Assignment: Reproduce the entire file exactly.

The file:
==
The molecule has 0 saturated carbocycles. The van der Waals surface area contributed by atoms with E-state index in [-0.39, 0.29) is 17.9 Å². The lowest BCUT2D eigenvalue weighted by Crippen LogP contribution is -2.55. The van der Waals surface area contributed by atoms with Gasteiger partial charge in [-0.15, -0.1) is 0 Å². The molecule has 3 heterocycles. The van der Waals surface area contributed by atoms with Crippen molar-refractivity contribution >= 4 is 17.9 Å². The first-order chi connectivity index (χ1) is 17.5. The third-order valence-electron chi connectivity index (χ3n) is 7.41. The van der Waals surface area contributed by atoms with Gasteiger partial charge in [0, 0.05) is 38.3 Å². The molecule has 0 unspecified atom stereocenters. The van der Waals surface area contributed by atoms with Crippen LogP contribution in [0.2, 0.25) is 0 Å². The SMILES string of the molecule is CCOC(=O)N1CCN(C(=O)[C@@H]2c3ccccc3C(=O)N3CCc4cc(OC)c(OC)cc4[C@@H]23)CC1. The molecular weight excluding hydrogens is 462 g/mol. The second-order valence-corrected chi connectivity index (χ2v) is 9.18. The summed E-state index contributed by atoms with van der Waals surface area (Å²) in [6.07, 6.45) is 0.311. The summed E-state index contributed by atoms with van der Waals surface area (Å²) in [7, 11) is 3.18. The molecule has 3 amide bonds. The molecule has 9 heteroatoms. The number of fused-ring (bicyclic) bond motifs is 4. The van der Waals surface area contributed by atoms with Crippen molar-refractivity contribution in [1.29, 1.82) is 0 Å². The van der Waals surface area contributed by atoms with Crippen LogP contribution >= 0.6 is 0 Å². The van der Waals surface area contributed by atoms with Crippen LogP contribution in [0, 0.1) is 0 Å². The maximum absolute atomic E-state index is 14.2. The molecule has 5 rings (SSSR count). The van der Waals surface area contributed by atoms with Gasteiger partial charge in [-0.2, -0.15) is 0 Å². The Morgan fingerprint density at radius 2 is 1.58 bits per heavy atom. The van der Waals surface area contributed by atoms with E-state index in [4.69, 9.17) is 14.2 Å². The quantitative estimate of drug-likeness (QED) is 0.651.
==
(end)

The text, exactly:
The molecule has 0 saturated carbocycles. The van der Waals surface area contributed by atoms with E-state index in [-0.39, 0.29) is 17.9 Å². The lowest BCUT2D eigenvalue weighted by Crippen LogP contribution is -2.55. The van der Waals surface area contributed by atoms with Gasteiger partial charge in [-0.15, -0.1) is 0 Å². The molecule has 3 heterocycles. The van der Waals surface area contributed by atoms with Crippen molar-refractivity contribution >= 4 is 17.9 Å². The first-order chi connectivity index (χ1) is 17.5. The third-order valence-electron chi connectivity index (χ3n) is 7.41. The van der Waals surface area contributed by atoms with Gasteiger partial charge in [0, 0.05) is 38.3 Å². The molecule has 0 unspecified atom stereocenters. The van der Waals surface area contributed by atoms with Crippen LogP contribution in [0.2, 0.25) is 0 Å². The SMILES string of the molecule is CCOC(=O)N1CCN(C(=O)[C@@H]2c3ccccc3C(=O)N3CCc4cc(OC)c(OC)cc4[C@@H]23)CC1. The molecular weight excluding hydrogens is 462 g/mol. The second-order valence-corrected chi connectivity index (χ2v) is 9.18. The summed E-state index contributed by atoms with van der Waals surface area (Å²) in [6.07, 6.45) is 0.311. The summed E-state index contributed by atoms with van der Waals surface area (Å²) in [7, 11) is 3.18. The molecule has 3 amide bonds. The molecule has 9 heteroatoms. The number of fused-ring (bicyclic) bond motifs is 4. The van der Waals surface area contributed by atoms with Crippen molar-refractivity contribution in [1.29, 1.82) is 0 Å². The van der Waals surface area contributed by atoms with Crippen LogP contribution >= 0.6 is 0 Å². The van der Waals surface area contributed by atoms with Crippen LogP contribution in [0, 0.1) is 0 Å². The maximum absolute atomic E-state index is 14.2. The molecule has 5 rings (SSSR count). The van der Waals surface area contributed by atoms with Gasteiger partial charge in [-0.2, -0.15) is 0 Å². The Morgan fingerprint density at radius 2 is 1.58 bits per heavy atom. The van der Waals surface area contributed by atoms with E-state index in [4.69, 9.17) is 14.2 Å². The quantitative estimate of drug-likeness (QED) is 0.651.